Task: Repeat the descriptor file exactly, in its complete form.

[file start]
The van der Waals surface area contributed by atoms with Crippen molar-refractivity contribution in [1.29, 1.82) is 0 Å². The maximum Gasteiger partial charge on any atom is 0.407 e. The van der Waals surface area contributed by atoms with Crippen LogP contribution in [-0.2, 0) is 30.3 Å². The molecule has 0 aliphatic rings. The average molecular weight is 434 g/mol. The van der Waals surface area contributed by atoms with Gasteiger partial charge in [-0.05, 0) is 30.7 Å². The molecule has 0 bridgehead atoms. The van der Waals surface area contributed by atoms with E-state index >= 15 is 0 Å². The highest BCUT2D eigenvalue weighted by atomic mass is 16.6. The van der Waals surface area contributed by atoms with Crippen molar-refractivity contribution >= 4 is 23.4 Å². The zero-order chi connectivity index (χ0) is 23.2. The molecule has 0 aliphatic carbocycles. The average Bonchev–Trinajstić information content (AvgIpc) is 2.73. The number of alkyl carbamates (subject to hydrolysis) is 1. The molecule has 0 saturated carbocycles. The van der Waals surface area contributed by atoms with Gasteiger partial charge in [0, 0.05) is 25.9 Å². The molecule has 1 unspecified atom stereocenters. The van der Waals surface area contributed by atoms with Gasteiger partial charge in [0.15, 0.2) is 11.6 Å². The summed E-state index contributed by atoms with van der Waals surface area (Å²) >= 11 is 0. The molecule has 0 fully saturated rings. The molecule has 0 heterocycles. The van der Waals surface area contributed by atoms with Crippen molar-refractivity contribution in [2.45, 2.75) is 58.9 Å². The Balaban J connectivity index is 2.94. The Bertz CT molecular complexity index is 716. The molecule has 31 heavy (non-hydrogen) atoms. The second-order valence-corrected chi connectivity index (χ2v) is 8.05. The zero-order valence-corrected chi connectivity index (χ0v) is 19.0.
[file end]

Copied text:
The van der Waals surface area contributed by atoms with Crippen molar-refractivity contribution in [1.29, 1.82) is 0 Å². The maximum Gasteiger partial charge on any atom is 0.407 e. The van der Waals surface area contributed by atoms with Crippen LogP contribution in [-0.2, 0) is 30.3 Å². The molecule has 0 aliphatic rings. The average molecular weight is 434 g/mol. The van der Waals surface area contributed by atoms with Gasteiger partial charge in [-0.05, 0) is 30.7 Å². The molecule has 0 bridgehead atoms. The van der Waals surface area contributed by atoms with E-state index >= 15 is 0 Å². The highest BCUT2D eigenvalue weighted by atomic mass is 16.6. The van der Waals surface area contributed by atoms with Crippen molar-refractivity contribution >= 4 is 23.4 Å². The zero-order chi connectivity index (χ0) is 23.2. The molecule has 0 aliphatic carbocycles. The average Bonchev–Trinajstić information content (AvgIpc) is 2.73. The number of alkyl carbamates (subject to hydrolysis) is 1. The molecule has 0 saturated carbocycles. The van der Waals surface area contributed by atoms with Gasteiger partial charge in [0, 0.05) is 25.9 Å². The molecule has 1 unspecified atom stereocenters. The van der Waals surface area contributed by atoms with Gasteiger partial charge in [0.15, 0.2) is 11.6 Å². The summed E-state index contributed by atoms with van der Waals surface area (Å²) >= 11 is 0. The molecule has 0 fully saturated rings. The molecule has 0 heterocycles. The van der Waals surface area contributed by atoms with Crippen molar-refractivity contribution in [2.45, 2.75) is 58.9 Å². The Balaban J connectivity index is 2.94. The Bertz CT molecular complexity index is 716. The molecule has 31 heavy (non-hydrogen) atoms. The second-order valence-corrected chi connectivity index (χ2v) is 8.05. The zero-order valence-corrected chi connectivity index (χ0v) is 19.0.